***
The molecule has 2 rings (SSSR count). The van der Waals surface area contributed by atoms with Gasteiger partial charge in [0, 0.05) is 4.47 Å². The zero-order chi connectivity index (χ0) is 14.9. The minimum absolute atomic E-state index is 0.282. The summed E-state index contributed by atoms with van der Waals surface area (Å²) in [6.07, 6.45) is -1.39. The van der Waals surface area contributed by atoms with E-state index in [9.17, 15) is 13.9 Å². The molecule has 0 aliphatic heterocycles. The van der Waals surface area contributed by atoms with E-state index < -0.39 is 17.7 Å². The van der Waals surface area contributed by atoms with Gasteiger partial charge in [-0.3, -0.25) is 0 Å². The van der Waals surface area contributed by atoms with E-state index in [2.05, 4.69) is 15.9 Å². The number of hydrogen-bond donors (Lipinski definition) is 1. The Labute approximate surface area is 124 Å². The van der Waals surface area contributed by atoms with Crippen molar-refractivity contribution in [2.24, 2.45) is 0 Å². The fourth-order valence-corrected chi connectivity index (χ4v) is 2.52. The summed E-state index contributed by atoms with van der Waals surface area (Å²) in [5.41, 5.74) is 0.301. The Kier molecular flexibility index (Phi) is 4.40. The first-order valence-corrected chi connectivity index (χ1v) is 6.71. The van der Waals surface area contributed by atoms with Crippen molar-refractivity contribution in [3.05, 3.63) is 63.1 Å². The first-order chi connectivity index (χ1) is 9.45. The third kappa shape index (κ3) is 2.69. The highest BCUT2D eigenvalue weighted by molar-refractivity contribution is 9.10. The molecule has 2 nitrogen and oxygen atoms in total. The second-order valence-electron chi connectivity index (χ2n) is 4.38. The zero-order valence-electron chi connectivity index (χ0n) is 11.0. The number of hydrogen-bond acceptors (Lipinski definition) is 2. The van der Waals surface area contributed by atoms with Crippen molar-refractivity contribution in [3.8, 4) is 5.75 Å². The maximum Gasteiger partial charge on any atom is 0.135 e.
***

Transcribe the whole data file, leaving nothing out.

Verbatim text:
The molecule has 2 rings (SSSR count). The van der Waals surface area contributed by atoms with Gasteiger partial charge in [0, 0.05) is 4.47 Å². The zero-order chi connectivity index (χ0) is 14.9. The minimum absolute atomic E-state index is 0.282. The summed E-state index contributed by atoms with van der Waals surface area (Å²) in [6.07, 6.45) is -1.39. The van der Waals surface area contributed by atoms with E-state index in [9.17, 15) is 13.9 Å². The molecule has 0 aliphatic heterocycles. The van der Waals surface area contributed by atoms with E-state index < -0.39 is 17.7 Å². The van der Waals surface area contributed by atoms with Gasteiger partial charge in [-0.3, -0.25) is 0 Å². The van der Waals surface area contributed by atoms with E-state index in [2.05, 4.69) is 15.9 Å². The number of hydrogen-bond donors (Lipinski definition) is 1. The Labute approximate surface area is 124 Å². The van der Waals surface area contributed by atoms with Crippen molar-refractivity contribution in [2.24, 2.45) is 0 Å². The fourth-order valence-corrected chi connectivity index (χ4v) is 2.52. The summed E-state index contributed by atoms with van der Waals surface area (Å²) in [5.41, 5.74) is 0.301. The Kier molecular flexibility index (Phi) is 4.40. The first-order valence-corrected chi connectivity index (χ1v) is 6.71. The van der Waals surface area contributed by atoms with Crippen molar-refractivity contribution in [3.05, 3.63) is 63.1 Å². The first-order chi connectivity index (χ1) is 9.45. The third kappa shape index (κ3) is 2.69. The highest BCUT2D eigenvalue weighted by molar-refractivity contribution is 9.10. The molecule has 2 nitrogen and oxygen atoms in total. The second-order valence-electron chi connectivity index (χ2n) is 4.38. The zero-order valence-electron chi connectivity index (χ0n) is 11.0. The number of hydrogen-bond acceptors (Lipinski definition) is 2. The van der Waals surface area contributed by atoms with Crippen molar-refractivity contribution in [3.8, 4) is 5.75 Å². The maximum Gasteiger partial charge on any atom is 0.135 e.